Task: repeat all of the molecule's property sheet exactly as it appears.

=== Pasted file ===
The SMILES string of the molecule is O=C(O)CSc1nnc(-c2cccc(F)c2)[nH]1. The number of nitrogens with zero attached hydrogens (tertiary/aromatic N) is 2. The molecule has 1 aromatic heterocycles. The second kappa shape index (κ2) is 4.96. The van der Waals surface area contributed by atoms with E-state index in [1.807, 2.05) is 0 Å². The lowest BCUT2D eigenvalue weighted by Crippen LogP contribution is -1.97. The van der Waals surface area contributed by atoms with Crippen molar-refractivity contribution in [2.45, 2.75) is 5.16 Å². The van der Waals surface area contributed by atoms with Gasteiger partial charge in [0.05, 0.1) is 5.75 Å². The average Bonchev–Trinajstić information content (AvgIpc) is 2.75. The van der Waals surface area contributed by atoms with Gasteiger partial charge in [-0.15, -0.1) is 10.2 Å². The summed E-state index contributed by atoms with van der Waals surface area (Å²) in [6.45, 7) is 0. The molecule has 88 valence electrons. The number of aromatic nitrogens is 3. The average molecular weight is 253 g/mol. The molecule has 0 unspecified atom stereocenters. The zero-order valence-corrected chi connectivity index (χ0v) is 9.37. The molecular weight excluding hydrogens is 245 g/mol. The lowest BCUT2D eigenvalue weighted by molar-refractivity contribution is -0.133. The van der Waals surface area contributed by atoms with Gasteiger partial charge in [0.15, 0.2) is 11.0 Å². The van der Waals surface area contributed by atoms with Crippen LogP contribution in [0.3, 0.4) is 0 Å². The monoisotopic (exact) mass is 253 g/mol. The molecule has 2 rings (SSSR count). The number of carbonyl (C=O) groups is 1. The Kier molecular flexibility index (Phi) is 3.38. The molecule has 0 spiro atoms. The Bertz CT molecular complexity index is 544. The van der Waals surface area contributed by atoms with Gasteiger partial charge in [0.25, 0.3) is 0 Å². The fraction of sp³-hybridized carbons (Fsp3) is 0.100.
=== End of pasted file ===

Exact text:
The SMILES string of the molecule is O=C(O)CSc1nnc(-c2cccc(F)c2)[nH]1. The number of nitrogens with zero attached hydrogens (tertiary/aromatic N) is 2. The molecule has 1 aromatic heterocycles. The second kappa shape index (κ2) is 4.96. The van der Waals surface area contributed by atoms with E-state index in [1.807, 2.05) is 0 Å². The lowest BCUT2D eigenvalue weighted by Crippen LogP contribution is -1.97. The van der Waals surface area contributed by atoms with Crippen molar-refractivity contribution in [2.45, 2.75) is 5.16 Å². The van der Waals surface area contributed by atoms with Gasteiger partial charge in [0.05, 0.1) is 5.75 Å². The average Bonchev–Trinajstić information content (AvgIpc) is 2.75. The van der Waals surface area contributed by atoms with Gasteiger partial charge in [-0.15, -0.1) is 10.2 Å². The summed E-state index contributed by atoms with van der Waals surface area (Å²) in [6.45, 7) is 0. The molecule has 88 valence electrons. The number of aromatic nitrogens is 3. The average molecular weight is 253 g/mol. The molecule has 0 unspecified atom stereocenters. The zero-order valence-corrected chi connectivity index (χ0v) is 9.37. The molecular weight excluding hydrogens is 245 g/mol. The lowest BCUT2D eigenvalue weighted by molar-refractivity contribution is -0.133. The van der Waals surface area contributed by atoms with Gasteiger partial charge in [0.15, 0.2) is 11.0 Å². The van der Waals surface area contributed by atoms with Crippen LogP contribution in [0.3, 0.4) is 0 Å². The monoisotopic (exact) mass is 253 g/mol. The molecule has 2 rings (SSSR count). The number of carbonyl (C=O) groups is 1. The Kier molecular flexibility index (Phi) is 3.38. The molecule has 0 spiro atoms. The Bertz CT molecular complexity index is 544. The van der Waals surface area contributed by atoms with Gasteiger partial charge in [0.25, 0.3) is 0 Å². The fraction of sp³-hybridized carbons (Fsp3) is 0.100.